Tuesday marked the start of Black History Month and students in all divisions at Pilot have begun various thematic units that honor both the triumphs and struggles of the Black community in America. The work of centering Black voices in our curriculum is ongoing work, but Black History Month provides an important platform for creating “mirrors” for our Students of Color and “windows” for our White students (a curricular practice I talked about in a previous Pilot Post).
Of course, inherent in any celebration or discussion during Black History Month is the explicit talking about race and racism in our country. And the ways in which all people–teachers, students, family members, friends–show up to those conversations varies widely. Our lived experiences, our familiarity with the topic, our practice engaging in cross-racial spaces, and our willingness to lean in (among many other considerations) all contribute to our level of comfort with talking about race and racism.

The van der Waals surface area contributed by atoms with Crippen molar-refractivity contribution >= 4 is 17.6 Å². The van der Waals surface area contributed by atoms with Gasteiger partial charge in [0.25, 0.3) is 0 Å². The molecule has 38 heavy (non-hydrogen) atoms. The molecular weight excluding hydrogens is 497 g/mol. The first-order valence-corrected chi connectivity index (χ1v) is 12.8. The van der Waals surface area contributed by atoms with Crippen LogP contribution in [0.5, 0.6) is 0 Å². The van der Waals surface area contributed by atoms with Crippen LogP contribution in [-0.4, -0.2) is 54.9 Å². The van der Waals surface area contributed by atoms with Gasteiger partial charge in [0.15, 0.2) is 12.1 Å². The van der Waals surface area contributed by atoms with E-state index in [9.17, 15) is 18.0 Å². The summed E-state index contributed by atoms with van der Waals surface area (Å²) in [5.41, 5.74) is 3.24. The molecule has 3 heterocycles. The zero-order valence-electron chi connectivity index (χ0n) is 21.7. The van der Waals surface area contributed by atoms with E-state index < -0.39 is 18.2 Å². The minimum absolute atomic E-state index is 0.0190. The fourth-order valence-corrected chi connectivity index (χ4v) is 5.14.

The truth is that it is never too early to talk to our children about these topics. As parents and educators, we owe it to our children to be honest, direct, and vulnerable when addressing issues around race, identity, bias, and justice. PBS for Parents has many great resources for parents who are looking for support on how to start, continue, or redo discussions about race and racism with their children. Obviously, every family’s journey is going to look different, and the path that feels right to one might not to another.
Hopefully, all of you will find something here that feels right–a new book for bedtime, an art project to do together over the weekend, some discussion starters for the dinner table. And while I think these conversations should be happening all year long, perhaps you might use Black History Month as a starting place for something that lasts long after February is over.